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By: Staff reports

An IPO May Or May Not Be Next

In an expected move, Knight Ridder joined the ‘dot-com’ craze yesterday. Chairman and CEO Tony Ridder announced the creation of, a separate business unit for the San Jose, Calif.-based newspaper company.

Company officials cautioned that the news shouldn’t be viewed as a prelude to an IPO for the new division. ‘All options are open as we go forward,’ said Polk Laffoon, vice president for corporate relations at Knight Ridder. ‘No decision has been made.’

Laffoon said the company realized that new media must be separated into its own business unit with its own reporting structure so that decision making is streamlined. Knight Ridder has over 45 Web sites and a staff of 400-plus. Its Real Cities network is a collection of regional portals being developed in the top 25 markets.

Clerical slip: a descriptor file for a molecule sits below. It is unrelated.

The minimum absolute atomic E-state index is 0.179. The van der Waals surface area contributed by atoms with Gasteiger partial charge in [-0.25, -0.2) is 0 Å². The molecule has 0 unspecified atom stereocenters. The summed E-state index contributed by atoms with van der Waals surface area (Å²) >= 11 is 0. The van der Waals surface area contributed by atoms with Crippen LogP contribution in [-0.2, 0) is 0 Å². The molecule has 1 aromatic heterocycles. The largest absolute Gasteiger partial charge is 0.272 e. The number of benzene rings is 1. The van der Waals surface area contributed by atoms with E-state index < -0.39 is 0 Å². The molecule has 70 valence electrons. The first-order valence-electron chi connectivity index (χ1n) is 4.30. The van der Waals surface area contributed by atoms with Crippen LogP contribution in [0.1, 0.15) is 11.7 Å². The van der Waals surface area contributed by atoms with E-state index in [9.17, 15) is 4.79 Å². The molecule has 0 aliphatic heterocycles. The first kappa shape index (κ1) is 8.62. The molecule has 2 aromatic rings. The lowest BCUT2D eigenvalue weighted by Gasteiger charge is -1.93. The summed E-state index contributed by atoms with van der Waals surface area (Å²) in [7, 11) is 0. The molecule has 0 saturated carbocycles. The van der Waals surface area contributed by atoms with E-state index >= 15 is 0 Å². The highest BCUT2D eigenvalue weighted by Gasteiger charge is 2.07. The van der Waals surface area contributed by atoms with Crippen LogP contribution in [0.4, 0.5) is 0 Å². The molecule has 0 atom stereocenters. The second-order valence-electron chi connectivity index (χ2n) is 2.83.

Internally, Tony Ridder has said the company might follow the successful model of Charles Schwab Corp., which has kept its profitable Web unit under the umbrella of the head company.

Once the transition is complete by the end of the first quarter of 2000, will draw on the newspapers for news feeds and other information. The Web unit will pay newspapers for that material, Laffoon said.

In addition, Knight Ridder’s Web sites will use the company’s newspapers for promotion. plans to soon launch a large advertising campaign to promote itself.

Currently integrated in Knight Ridder’s newspaper operations, the company’s Internet activities generate about $30 million in revenues per year. Knight Ridder will spend about $48 million this year on new media, Laffoon said.

Knight Ridder’s 31 newspapers generate over $3 billion in revenues.

The company follows in the steps of several other newspaper companies that have created separate new media division this year, including The New York Times Co., Tribune Co., and Belo.


Staff reports

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